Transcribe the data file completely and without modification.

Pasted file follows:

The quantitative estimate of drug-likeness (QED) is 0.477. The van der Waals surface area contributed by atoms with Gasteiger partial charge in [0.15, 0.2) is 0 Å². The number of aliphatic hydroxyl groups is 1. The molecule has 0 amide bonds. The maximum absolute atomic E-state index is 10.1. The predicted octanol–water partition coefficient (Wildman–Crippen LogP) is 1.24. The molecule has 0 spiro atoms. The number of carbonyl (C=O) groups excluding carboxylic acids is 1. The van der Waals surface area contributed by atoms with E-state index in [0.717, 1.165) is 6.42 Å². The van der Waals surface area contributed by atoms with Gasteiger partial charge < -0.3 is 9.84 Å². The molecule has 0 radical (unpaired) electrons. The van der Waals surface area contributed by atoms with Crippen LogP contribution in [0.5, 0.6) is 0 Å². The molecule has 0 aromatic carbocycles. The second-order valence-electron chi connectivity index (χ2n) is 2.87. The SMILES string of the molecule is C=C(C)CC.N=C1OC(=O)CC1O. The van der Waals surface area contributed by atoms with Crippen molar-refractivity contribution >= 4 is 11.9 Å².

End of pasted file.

The quantitative estimate of drug-likeness (QED) is 0.477. The van der Waals surface area contributed by atoms with Gasteiger partial charge in [0.15, 0.2) is 0 Å². The number of aliphatic hydroxyl groups is 1. The molecule has 0 amide bonds. The maximum absolute atomic E-state index is 10.1. The predicted octanol–water partition coefficient (Wildman–Crippen LogP) is 1.24. The molecule has 0 spiro atoms. The number of carbonyl (C=O) groups excluding carboxylic acids is 1. The van der Waals surface area contributed by atoms with E-state index in [0.717, 1.165) is 6.42 Å². The van der Waals surface area contributed by atoms with Gasteiger partial charge < -0.3 is 9.84 Å². The molecule has 0 radical (unpaired) electrons. The van der Waals surface area contributed by atoms with Crippen LogP contribution in [0.5, 0.6) is 0 Å². The molecule has 0 aromatic carbocycles. The second-order valence-electron chi connectivity index (χ2n) is 2.87. The SMILES string of the molecule is C=C(C)CC.N=C1OC(=O)CC1O. The van der Waals surface area contributed by atoms with Crippen molar-refractivity contribution >= 4 is 11.9 Å².